Mozilla updates Firefox Privacy Notice with greater detail, transparency and prominence

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Mozilla has announced an update to Firefox's Privacy Notice which aims to better inform users about what data is collected and why.

As well as making its privacy policies more understandable, Mozilla is also trying to ensure that more people actually see them. For new installations, the Privacy Notice is automatically displayed in a tab. But it's the layout and accessibility of the updated document that's the real change.

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The updated policies have been designed to be much easier to read, and much easier to navigate. As well as making it clear what sort of data Mozilla is collecting through different features and aspects of the browser, it is also explained why this is collected. Where possible, Mozilla points users to the settings they need to reduce the amount of data they are sharing by default.

Introducing the updated privacy notice, Mozilla's Denelle Dixon highlights some of the key changes:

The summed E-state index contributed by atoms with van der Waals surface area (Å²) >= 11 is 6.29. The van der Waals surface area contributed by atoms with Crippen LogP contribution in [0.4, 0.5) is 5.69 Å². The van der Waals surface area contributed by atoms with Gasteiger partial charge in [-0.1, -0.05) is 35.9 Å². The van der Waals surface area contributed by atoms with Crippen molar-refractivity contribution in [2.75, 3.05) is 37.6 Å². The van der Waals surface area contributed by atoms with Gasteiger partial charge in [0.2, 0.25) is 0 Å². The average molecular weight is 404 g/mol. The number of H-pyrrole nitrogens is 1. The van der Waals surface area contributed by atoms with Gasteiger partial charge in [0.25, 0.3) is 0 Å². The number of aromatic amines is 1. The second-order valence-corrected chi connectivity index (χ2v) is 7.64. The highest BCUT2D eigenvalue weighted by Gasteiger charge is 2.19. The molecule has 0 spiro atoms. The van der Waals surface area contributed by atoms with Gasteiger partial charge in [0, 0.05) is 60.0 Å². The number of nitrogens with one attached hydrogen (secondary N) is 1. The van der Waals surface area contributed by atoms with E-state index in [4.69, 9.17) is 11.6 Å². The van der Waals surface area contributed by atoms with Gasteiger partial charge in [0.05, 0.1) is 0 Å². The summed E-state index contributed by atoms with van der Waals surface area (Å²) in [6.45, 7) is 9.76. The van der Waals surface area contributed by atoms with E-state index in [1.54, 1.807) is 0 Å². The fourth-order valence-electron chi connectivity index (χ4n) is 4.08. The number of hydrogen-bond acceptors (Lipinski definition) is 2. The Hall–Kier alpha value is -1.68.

• A layered design to show what we collect, why we collect it, where you can learn more, and what your choices are.
  • Language that is more specific and transparent when describing the types of data. We have used the same terms as our internal teams, including: "technical" data, "interaction" data, "webpage" data and "location" data.
  • A more holistic explanation of how a feature interacts with data.  For example, we previously had a separate privacy notice for cloud features like Sync. This technical distinction was confusing, so we removed that separate privacy notice and have made it a part of the new Firefox Privacy Notice where context is more understandable.
  • On desktop platforms that support it, we have begun adding the ability to link the user directly into the appropriate user preferences so they can easily and quickly access privacy controls.

You can check out the updated document on the Firefox Privacy Notice page.

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